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On Google+ you can upload and share photos, videos, links, and view all your +1s. Also take advantage of Google+ circles, which allow you to segment your followers into smaller groups, enabling you to share information with some followers while barring others. For example, you might try creating a “super-fan” circle, and share special discounts and exclusive offers only with that group.
Many brands are now heavily using this mobile app to boost their marketing strategy. Instagram can be used to gain the necessary momentum needed to capture the attention of the market segment that has an interest in the product offering or services. As Instagram is supported by Apple and android system, it can be easily accessed by smartphone users. Moreover, it can be accessed by the Internet as well. Thus, the marketers see it as a potential platform to expand their brands exposure to the public, especially the younger target group. On top of this, marketers do not only use social media for traditional Internet advertising, but they also encourage users to create attention for a certain brand. This generally creates an opportunity for greater brand exposure. Furthermore, marketers are also using the platform to drive social shopping and inspire people to collect and share pictures of their favorite products. Many big names have already jumped on board: Starbucks, MTV, Nike, Marc Jacobs, and Red Bull are a few examples of multinationals that adopted the mobile photo app early. Fashion blogger Danielle Bernstein, who goes by @weworewhat on Instagram, collaborated with Harper's Bazaar to do a piece on how brands are using Instagram to market their products, and how bloggers make money from it. Bernstein, who currently has one and a half million followers on Instagram, and whose "outfit of the day" photos on Snapchat get tens of thousands of screenshots, explained that for a lot of her sponsored posts, she must feature the brand in a certain number of posts, and often cannot wear a competitor's product in the same picture. According to Harper's Bazaar, industry estimates say that brands are spending more than $1 billion per year on consumer-generated advertising. Founder of Instagram Kevin Systrom even went to Paris Fashion week, going to couture shows and meeting with designers to learn more about how style bloggers, editors, and designers are currently dominating much of the content on his application.
Social networks are, in many cases, viewed as a great tool for avoiding costly market research. They are known for providing a short, fast, and direct way to reach an audience through a person who is widely known. For example, an athlete who gets endorsed by a sporting goods company also brings their support base of millions of people who are interested in what they do or how they play and now they want to be a part of this athlete through their endorsements with that particular company. At one point consumers would visit stores to view their products with famous athletes, but now you can view a famous athlete's, such as Cristiano Ronaldo, latest apparel online with the click of a button. He advertises them to you directly through his Twitter, Instagram, and FaceBook accounts.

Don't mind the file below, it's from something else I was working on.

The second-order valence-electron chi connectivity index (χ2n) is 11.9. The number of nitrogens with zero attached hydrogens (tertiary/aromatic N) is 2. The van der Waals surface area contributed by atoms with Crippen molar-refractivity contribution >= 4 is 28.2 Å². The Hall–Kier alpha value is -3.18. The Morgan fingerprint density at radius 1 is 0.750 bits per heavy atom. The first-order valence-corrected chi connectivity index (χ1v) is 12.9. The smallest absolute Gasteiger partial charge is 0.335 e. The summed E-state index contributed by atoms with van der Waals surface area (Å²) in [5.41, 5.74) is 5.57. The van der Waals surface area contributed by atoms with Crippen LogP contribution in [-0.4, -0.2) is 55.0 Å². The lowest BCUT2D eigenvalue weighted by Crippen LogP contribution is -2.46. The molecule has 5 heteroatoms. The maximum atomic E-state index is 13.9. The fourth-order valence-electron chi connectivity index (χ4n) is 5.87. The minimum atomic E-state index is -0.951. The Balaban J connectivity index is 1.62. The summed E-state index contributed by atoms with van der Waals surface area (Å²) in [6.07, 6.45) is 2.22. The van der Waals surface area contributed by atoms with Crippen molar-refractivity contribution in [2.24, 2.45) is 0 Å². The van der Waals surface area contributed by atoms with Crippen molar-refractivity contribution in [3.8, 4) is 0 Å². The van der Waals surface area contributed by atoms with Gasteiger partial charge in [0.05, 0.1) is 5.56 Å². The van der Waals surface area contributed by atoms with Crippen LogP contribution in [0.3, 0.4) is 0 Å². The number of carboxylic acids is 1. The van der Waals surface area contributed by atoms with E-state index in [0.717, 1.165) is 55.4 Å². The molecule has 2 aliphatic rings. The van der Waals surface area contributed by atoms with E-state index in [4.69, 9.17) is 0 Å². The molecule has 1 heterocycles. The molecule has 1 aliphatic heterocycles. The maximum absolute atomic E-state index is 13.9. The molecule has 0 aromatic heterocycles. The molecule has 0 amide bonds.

More than three billion people in the world are active on the Internet. Over the years, the Internet has continually gained more and more users, jumping from 738 million in 2000 all the way to 3.2 billion in 2015. Roughly 81% of the current population in the United States has some type of social media profile that they engage with frequently. Mobile phone usage is beneficial for social media marketing because of their web browsing capabilities which allow individuals immediate access to social networking sites. Mobile phones have altered the path-to-purchase process by allowing consumers to easily obtain pricing and product information in real time. They have also allowed companies to constantly remind and update their followers. Many companies are now putting QR (Quick Response) codes along with products for individuals to access the company website or online services with their smart phones. Retailers use QR codes to facilitate consumer interaction with brands by linking the code to brand websites, promotions, product information, and any other mobile-enabled content. In addition, Real-time bidding use in the mobile advertising industry is high and rising due to its value for on-the-go web browsing. In 2012, Nexage, a provider of real time bidding in mobile advertising reported a 37% increase in revenue each month. Adfonic, another mobile advertisement publishing platform, reported an increase of 22 billion ad requests that same year.